Boston-based State Street said Friday that it is continuing to cut expenses and is focusing on increasing fee revenue amid low interest rates as the bank forges ahead on pivoting its business from primarily fund servicing to being an enterprise outsource provider for trading operations.
CEO Ron O’Hanley said in a conference call that the strategy, driven primarily by technology and software, is following a trend of investment managers, asset owners and sovereign wealth funds “really taking a hard look at their operating model.”
“What we’re positioning ourselves strategically for is that as these operating models need to be overhauled, we want to be the enterprise outsourcer that is doing it for them, taking on as much as we can on the front, middle and back office,” O’Hanley said.
State Street first unveiled its plans to provide outsourced trading last year, shortly after completing its acquisition of data and analytics provider Charles River Systems.
O’Hanley said it will likely take a while for the outsourcing revenue to be realized, but it will likely begin showing up in future quarters.
“These things take longer because … you’re actually working with the management company on overhauling the way they work, the way they invest, the way they employ data, the actual tools that they’re going to be using, the actual tools they’re not going to be using,” he said.
O’Hanley said it’s too early to start talking how much of the firm will end up dedicated to enterprise outsourcing.
“We haven’t really thought about that,” he said. “But … you should expect to see it be a higher and higher percentage of what we do.”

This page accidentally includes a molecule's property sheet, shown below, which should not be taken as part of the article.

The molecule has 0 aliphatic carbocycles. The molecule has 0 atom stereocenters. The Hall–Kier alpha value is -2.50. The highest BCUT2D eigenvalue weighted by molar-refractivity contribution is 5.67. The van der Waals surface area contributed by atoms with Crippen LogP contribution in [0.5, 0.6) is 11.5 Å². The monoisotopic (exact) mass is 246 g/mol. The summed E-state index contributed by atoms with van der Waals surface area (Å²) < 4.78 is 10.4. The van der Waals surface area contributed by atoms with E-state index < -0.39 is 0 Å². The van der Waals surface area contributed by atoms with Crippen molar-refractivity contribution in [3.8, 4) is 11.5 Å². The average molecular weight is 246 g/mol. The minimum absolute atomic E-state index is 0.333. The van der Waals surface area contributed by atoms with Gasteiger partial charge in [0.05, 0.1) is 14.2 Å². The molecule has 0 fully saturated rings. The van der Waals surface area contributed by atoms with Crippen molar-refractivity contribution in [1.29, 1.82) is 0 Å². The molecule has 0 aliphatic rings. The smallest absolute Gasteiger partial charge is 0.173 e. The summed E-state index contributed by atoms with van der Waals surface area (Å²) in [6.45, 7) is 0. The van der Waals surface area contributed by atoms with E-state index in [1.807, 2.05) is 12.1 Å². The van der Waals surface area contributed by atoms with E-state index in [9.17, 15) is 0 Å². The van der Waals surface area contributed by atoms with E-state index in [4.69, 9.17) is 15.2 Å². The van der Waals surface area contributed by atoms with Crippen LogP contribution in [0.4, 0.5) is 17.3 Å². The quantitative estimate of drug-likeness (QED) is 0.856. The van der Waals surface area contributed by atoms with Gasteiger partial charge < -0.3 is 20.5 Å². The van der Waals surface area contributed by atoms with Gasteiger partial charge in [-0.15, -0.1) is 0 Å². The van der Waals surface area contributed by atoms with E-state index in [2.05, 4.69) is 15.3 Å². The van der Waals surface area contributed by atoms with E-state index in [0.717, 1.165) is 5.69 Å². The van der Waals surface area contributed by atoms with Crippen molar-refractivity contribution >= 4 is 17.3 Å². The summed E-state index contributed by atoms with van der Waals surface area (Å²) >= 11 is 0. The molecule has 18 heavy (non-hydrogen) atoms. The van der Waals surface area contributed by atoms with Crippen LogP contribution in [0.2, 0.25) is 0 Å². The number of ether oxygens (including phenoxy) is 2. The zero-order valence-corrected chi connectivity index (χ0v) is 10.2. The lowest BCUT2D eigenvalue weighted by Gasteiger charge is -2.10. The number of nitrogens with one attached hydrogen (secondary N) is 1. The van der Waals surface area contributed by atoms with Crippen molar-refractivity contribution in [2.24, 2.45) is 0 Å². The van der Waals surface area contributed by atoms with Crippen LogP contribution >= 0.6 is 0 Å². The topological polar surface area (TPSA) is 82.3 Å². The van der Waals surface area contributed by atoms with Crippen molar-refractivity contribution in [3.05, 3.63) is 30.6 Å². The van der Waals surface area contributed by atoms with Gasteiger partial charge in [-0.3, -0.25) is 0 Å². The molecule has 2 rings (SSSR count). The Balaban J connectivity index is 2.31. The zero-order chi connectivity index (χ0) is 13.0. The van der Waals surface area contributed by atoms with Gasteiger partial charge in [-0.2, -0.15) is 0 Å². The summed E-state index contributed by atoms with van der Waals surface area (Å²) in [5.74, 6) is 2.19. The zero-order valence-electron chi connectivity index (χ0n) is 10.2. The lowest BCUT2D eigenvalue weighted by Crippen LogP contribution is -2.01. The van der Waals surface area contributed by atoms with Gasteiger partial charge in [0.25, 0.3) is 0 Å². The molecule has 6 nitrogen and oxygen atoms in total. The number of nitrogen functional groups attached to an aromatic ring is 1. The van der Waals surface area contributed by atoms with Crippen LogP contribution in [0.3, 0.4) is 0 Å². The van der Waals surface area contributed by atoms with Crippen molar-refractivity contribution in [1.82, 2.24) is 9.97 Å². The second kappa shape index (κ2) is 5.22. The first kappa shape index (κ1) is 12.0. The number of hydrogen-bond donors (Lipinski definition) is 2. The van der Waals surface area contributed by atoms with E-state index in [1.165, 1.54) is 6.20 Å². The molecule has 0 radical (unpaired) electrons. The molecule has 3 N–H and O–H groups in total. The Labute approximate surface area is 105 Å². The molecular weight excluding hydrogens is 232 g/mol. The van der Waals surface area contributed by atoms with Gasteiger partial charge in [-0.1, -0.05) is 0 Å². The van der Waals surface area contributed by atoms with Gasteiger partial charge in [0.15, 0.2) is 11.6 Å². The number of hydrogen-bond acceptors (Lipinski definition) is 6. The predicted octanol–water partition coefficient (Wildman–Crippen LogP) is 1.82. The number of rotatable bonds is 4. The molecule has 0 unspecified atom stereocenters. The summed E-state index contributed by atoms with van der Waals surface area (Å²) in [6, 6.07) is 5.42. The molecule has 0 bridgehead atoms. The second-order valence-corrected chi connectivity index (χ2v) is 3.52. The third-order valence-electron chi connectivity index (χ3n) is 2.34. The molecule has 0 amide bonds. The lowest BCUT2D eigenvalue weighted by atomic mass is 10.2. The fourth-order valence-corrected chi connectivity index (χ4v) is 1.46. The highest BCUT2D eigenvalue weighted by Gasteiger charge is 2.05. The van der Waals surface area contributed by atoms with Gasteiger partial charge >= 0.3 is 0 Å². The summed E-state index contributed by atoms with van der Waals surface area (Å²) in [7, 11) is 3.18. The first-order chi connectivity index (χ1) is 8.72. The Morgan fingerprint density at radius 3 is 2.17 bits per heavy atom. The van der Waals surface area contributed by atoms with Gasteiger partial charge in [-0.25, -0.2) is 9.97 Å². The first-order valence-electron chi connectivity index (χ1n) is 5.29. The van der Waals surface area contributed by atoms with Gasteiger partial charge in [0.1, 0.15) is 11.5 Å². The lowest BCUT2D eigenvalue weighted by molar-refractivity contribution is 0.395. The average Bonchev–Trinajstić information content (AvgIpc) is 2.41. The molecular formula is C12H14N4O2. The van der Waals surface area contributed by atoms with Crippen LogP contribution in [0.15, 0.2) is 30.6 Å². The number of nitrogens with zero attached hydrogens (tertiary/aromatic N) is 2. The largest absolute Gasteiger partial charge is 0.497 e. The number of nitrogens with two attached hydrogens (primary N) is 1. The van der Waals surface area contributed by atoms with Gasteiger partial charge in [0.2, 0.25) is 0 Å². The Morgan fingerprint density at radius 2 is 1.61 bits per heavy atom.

O’Hanley said, though, a part of State Street’s business will always be as a traditional custodian bank.
“Ultimately, as long as you believe that investment markets are going to continue to function and grow, what we do will still be there,” he said.
State Street’s expenses continued to fall in the third quarter, down 4% year over year to $2.1 billion. A 26% year-on-year decline in net interest income and 28% decline in securities finance revenue, though, brought total revenue down 4% to $2.8 billion, for a profit of $555 million in the third quarter — down 5% year over year.
A bright spot, however, was State Street’s fee revenue, which saw a 2% year-over-year increase to $2.3 billion in the third quarter. Software and processing fees saw particularly strong growth, up 21% year over year to $172 million.
State Street also saw a 7% year-over-year increase in assets under management in the third quarter, totaling $3.1 trillion.
“We are successfully executing on our strategy to improve State Street’s financial performance and create shareholder value, all the while temporarily holding elevated capital well above our regulatory requirements,” Chief Financial Officer Eric Aboaf said.
State Street is required to have a common equity Tier 1 ratio of 8%, but in the third quarter the ratio was 12.4%.
Though the U.S. Federal Reserve restricted banks from initiating share repurchases through the end of the year, O’Hanley and Aboaf both said they are confident in State Street’s capital position and will consider a “full range” of capital return actions in the coming months.
Aboaf said guidance for 2021 won’t be available until January, but he expects State Street to continue cutting costs and reinvesting in various parts of the business in order to drive efficiency and productivity.
In the first nine months of 2020, O’Hanley said productivity investments have led to gross savings of 5% compared to 2019’s total expense base.
O’Hanley added, though, that the firm has “been very clear” that reinvestment “is not a one-and-done kind of thing.”
“Sure, there’s some tactical things that if they’re there and low-hanging fruit, you grab at it,” he said. “But we’re on a sustained program to transform our business. Much of it is around productivity improvement. … You should expect us to be thinking about this and implementing this on an ongoing basis."